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Federal Reserve leaves interest rates unchanged

In unexpectedly strong language, the central bank says it doesn't foresee future increases, either, citing a low danger of inflation because of high unemployment and untapped factory capacity.

November 05, 2009|Don Lee

WASHINGTON — The Federal Reserve said Wednesday that it was holding short-term interest rates at near zero and would probably make no change in the foreseeable future despite the apparent end to the worst economic downturn in more than a generation.

The decision to leave monetary policy unchanged reflects a conviction among central bank officials that the nation's economy, while showing signs of renewed growth, remains too fragile to risk tightening credit now -- or for some months to come.

There had been signs of a rift developing inside the Fed over when to begin pulling back on the monetary reins in order to forestall a possible surge in inflation. But Wednesday's vote by the central bank's rate-setting committee was unanimous in favor of keeping the benchmark overnight lending rate between zero and 0.25%.

And, as it has since March, the panel said the rate was likely to remain "exceptionally low" for "an extended period of time."

While acknowledging that economic activity had continued to pick up, with consumer spending notably expanding, the Fed said the danger of rising prices was low, noting that there was still "substantial resource slack" -- namely high unemployment and unused factory capacity.

"This should underscore that the Fed feels it's still a fragile economy, and they're not going to prematurely take anything back," said Diane Swonk, chief economist at Mesirow Financial in Chicago.

Given the still-anemic condition of the economy, most analysts had expected the Fed to leave interest rates unchanged, but some had thought it might modify its language to say the low-rate policy would continue "for some time," instead of the stronger "for an extended period of time."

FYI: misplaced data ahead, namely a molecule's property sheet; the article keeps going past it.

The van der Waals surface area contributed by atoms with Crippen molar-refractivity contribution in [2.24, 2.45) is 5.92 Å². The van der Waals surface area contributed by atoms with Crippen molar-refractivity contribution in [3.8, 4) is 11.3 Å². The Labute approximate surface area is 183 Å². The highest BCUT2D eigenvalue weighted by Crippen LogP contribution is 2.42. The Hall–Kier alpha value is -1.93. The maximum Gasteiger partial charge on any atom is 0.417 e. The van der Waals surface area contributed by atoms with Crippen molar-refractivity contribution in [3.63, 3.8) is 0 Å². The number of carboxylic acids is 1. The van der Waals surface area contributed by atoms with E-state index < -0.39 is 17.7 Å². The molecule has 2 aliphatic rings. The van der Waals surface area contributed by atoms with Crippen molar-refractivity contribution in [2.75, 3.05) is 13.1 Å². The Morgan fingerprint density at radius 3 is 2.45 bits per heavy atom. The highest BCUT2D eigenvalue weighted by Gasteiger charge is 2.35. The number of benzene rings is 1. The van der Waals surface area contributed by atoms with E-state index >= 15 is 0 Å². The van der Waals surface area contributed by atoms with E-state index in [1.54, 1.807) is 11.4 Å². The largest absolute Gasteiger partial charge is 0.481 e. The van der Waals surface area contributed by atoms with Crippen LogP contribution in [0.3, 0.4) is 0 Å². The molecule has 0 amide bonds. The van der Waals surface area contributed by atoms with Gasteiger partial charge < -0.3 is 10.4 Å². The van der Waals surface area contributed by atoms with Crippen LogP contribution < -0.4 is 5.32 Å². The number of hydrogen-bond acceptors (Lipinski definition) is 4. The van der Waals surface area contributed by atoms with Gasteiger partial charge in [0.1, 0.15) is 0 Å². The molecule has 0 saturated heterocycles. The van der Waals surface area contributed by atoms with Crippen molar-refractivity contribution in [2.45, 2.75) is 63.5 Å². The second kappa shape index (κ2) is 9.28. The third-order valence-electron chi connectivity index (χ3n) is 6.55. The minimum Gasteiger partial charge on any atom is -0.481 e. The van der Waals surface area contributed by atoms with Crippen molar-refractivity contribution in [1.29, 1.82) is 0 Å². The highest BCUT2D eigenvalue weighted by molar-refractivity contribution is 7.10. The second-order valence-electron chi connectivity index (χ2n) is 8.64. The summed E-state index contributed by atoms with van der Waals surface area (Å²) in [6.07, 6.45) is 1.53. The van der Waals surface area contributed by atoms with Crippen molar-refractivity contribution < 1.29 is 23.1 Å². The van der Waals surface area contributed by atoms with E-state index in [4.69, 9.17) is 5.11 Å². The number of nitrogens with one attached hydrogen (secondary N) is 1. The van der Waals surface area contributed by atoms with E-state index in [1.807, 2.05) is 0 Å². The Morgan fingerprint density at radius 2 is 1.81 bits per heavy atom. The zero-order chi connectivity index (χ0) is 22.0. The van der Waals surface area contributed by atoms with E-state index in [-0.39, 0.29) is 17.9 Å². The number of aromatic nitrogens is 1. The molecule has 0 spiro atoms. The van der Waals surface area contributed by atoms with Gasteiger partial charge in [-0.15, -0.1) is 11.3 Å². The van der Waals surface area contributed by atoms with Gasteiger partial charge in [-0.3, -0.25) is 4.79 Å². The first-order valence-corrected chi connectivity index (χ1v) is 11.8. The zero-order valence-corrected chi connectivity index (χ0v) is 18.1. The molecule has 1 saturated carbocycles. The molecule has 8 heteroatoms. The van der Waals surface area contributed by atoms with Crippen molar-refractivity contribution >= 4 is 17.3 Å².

Such a shift, seemingly tiny, would have been seen as a way to nod to concerns among bond investors and other inflation hawks -- and to prepare financial markets for an eventual change in policy.

In addition to lowering its benchmark short-term rate, and keeping it low, the Fed's recession-fighting strategy has included extraordinary steps to ease the credit crunch and drive down long-term interest rates, including purchases of $300 billion of Treasury securities, which were completed last month.

Although many analysts have credited the Fed's measures with helping revive the economy, its actions have also led to a more-than-doubling of the central bank's balance sheet to about $2.1 trillion -- an expansion that some fear will fuel inflation.

Fed Chairman Ben S. Bernanke has insisted that once economic health returns the central bank can vacuum up that money fast enough to keep inflation in check.

Wednesday's statement shed no new light on the exit strategy. Rather, Fed officials said they would continue their plan to prop up the housing market by buying $1.25 trillion of securities backed by mortgage finance agencies including Fannie Mae and Freddie Mac. Through late October, the Fed had purchased about $959 billion of those securities. The program is expected to be completed by the end of March.


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